Another good option is a saag. First, chop the radish greens into pretty small pieces — you don’t want big leaves here, so make sure nothing’s bigger than maybe an inch square. Put them in a colander and wash thoroughly; they are usually real dirty. In a heavy pot, like a dutch oven, saute a few cloves of garlic, a chopped chile (I like Thai bird’s eye), a chopped half of an onion, and a knob of ginger in oil until soft. Add in turmeric and cumin and stir until fragrant, then throw in the radish greens. Add in a splash of stock (chicken or veg), stir, cover, and turn the heat down to low, and cook them low and slow until tender. Serve with rice or naan.
I like using the white daikon for this. Pre-heat your oven to 375 degrees. Using a mandoline — because this is a real pain in the ass with a knife — slice the daikon into very thin rounds. Put them all in a bowl and very lightly dress them with olive oil, salt, and pepper. It will be tempting to use a lot of oil, the way you would for, say, sweet potatoes, but don’t. For some reason, using too much oil will cause them to burn. Lay them out on a baking tray, being careful not to over-crowd, and bake for maybe twelve to fifteen minutes, flipping them halfway through. Watch them carefully; they’ll burn really, really easily. When done they should be golden brown and crispy.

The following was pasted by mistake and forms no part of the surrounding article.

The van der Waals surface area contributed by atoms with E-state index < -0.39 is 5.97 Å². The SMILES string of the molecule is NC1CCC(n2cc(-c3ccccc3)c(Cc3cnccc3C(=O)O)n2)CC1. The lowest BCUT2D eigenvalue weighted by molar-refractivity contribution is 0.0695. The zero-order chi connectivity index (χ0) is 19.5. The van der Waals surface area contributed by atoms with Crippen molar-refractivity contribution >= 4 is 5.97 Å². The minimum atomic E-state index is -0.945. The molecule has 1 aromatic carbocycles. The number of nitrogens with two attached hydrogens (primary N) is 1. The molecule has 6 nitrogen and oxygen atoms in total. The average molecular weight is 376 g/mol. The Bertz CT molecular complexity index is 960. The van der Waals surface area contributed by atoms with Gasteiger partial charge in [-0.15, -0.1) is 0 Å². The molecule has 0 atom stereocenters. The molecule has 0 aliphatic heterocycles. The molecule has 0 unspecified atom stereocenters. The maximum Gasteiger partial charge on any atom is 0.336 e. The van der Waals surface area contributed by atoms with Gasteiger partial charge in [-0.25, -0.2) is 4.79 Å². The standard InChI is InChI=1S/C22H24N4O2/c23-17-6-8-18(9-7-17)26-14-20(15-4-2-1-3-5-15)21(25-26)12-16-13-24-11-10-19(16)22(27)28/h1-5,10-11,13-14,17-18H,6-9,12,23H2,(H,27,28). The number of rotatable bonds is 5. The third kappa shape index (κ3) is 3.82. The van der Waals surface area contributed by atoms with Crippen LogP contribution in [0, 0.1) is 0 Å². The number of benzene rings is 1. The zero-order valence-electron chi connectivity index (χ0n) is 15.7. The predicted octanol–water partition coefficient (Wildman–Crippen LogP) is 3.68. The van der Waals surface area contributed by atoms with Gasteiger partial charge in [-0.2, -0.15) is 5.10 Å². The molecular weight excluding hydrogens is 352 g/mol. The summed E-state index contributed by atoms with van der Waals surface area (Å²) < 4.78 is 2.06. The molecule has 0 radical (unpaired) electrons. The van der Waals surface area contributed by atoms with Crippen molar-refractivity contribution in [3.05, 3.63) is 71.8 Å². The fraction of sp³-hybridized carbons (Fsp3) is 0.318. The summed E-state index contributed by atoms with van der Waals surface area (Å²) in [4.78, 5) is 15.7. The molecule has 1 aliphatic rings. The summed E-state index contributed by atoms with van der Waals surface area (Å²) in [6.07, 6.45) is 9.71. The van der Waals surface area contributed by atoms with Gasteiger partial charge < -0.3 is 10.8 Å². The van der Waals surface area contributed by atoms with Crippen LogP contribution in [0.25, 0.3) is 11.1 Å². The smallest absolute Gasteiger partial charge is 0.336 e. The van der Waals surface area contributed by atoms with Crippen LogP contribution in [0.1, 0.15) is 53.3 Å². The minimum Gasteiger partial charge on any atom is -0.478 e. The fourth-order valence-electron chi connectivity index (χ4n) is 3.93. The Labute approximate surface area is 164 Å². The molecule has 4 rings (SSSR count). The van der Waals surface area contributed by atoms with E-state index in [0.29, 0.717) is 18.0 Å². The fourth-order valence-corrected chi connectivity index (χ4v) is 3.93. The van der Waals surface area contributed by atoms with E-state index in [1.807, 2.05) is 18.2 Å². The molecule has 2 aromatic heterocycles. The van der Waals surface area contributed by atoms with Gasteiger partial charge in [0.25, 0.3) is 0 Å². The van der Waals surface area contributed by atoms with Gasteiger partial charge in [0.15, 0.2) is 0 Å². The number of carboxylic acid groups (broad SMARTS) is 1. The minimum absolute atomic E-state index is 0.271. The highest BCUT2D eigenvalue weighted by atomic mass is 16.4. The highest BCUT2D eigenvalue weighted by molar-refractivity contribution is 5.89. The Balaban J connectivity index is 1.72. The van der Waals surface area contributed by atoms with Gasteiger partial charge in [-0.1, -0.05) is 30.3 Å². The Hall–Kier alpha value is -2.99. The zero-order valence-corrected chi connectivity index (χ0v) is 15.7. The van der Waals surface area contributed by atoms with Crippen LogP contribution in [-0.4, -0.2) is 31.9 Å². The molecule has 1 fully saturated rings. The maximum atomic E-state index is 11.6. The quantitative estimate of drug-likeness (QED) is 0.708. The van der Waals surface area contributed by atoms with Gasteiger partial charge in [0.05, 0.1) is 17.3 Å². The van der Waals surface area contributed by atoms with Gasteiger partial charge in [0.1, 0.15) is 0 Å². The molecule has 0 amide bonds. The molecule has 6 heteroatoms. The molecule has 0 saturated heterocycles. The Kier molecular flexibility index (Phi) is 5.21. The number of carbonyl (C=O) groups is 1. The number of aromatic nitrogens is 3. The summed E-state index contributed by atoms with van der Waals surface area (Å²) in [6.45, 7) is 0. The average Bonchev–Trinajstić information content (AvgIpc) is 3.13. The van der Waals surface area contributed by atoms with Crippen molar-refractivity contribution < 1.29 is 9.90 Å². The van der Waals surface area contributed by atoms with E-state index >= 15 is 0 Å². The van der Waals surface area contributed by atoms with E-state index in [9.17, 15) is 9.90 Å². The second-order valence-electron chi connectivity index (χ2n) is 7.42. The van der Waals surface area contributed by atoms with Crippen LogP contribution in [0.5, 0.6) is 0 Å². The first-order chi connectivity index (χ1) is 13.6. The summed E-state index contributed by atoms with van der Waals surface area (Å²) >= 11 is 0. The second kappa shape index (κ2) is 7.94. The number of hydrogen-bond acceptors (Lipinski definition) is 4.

Radish Noodle Salad
Both the purple daikon and the watermelon radish are beautiful when raw, but sort of less so when cooked: Their colors tend to blend together and get a bit muddy after you pickle or roast them or whatever. So I like to, at least sometimes, keep them raw. First, bring a small pot of water to boil, and cook a regular package of shitty college-student ramen, without the flavor packet. Drain the ramen and cool in the fridge while you make the rest of the dish. Heat a cast iron pan on the stove to medium-low and pour in a bunch of sesame seeds, toasting just a couple minutes, until browned and fragrant. Take one purple daikon and one watermelon radish, or whatever combination you want, and slice in half lengthwise, then slice thinly width-wise, so you have thin half-moons of radish. Do the same with a carrot or two. Then make your vinaigrette: Take a microplane and grate a knob of ginger into a small container, then pour in some rice wine vinegar, some brown sugar, some chile paste, and a couple drops of sesame oil. Shake to combine. When your ramen has cooled, toss the ramen, radish, carrot, sesame seeds, and dressing together, and let sit for a little while to let the flavors combine. Eat cold. (This goes well with cubed tofu, especially baked tofu, which you can make yourself or just buy at Trader Joe’s.)
I prefer to pickle white daikon, just because it’s less pretty when raw, but any kind of daikon will do. (Watermelon radishes turn bright fuschia when you pickle them, which is kind of cool, but they don’t look like watermelons anymore.)